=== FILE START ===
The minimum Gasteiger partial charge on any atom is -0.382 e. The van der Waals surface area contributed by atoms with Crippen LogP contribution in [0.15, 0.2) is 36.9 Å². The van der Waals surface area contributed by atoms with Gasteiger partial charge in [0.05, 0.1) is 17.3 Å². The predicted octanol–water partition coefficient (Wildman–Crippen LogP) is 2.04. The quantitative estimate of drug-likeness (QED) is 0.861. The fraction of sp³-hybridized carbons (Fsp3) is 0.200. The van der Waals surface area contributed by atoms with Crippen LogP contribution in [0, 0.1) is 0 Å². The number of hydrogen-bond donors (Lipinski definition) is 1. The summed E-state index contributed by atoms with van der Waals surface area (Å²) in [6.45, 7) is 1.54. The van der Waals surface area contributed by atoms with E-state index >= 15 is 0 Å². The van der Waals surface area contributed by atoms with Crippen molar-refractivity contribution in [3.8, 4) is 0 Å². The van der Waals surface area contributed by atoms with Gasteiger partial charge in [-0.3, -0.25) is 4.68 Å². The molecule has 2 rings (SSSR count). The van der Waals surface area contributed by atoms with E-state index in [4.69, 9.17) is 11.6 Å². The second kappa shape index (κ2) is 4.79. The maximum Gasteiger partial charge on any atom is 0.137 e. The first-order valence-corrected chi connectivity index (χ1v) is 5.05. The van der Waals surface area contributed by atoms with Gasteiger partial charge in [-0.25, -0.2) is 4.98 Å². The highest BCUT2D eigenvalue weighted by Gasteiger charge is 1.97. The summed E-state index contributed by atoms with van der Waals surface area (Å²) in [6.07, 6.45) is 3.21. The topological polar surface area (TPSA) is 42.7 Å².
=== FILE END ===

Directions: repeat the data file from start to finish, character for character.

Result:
The minimum Gasteiger partial charge on any atom is -0.382 e. The van der Waals surface area contributed by atoms with Crippen LogP contribution in [0.15, 0.2) is 36.9 Å². The van der Waals surface area contributed by atoms with Gasteiger partial charge in [0.05, 0.1) is 17.3 Å². The predicted octanol–water partition coefficient (Wildman–Crippen LogP) is 2.04. The quantitative estimate of drug-likeness (QED) is 0.861. The fraction of sp³-hybridized carbons (Fsp3) is 0.200. The van der Waals surface area contributed by atoms with Crippen LogP contribution in [0, 0.1) is 0 Å². The number of hydrogen-bond donors (Lipinski definition) is 1. The summed E-state index contributed by atoms with van der Waals surface area (Å²) in [6.45, 7) is 1.54. The van der Waals surface area contributed by atoms with E-state index >= 15 is 0 Å². The van der Waals surface area contributed by atoms with Crippen molar-refractivity contribution in [3.8, 4) is 0 Å². The van der Waals surface area contributed by atoms with Gasteiger partial charge in [-0.3, -0.25) is 4.68 Å². The molecule has 2 rings (SSSR count). The van der Waals surface area contributed by atoms with E-state index in [4.69, 9.17) is 11.6 Å². The second kappa shape index (κ2) is 4.79. The maximum Gasteiger partial charge on any atom is 0.137 e. The first-order valence-corrected chi connectivity index (χ1v) is 5.05. The van der Waals surface area contributed by atoms with Gasteiger partial charge in [-0.25, -0.2) is 4.98 Å². The highest BCUT2D eigenvalue weighted by Gasteiger charge is 1.97. The summed E-state index contributed by atoms with van der Waals surface area (Å²) in [6.07, 6.45) is 3.21. The topological polar surface area (TPSA) is 42.7 Å².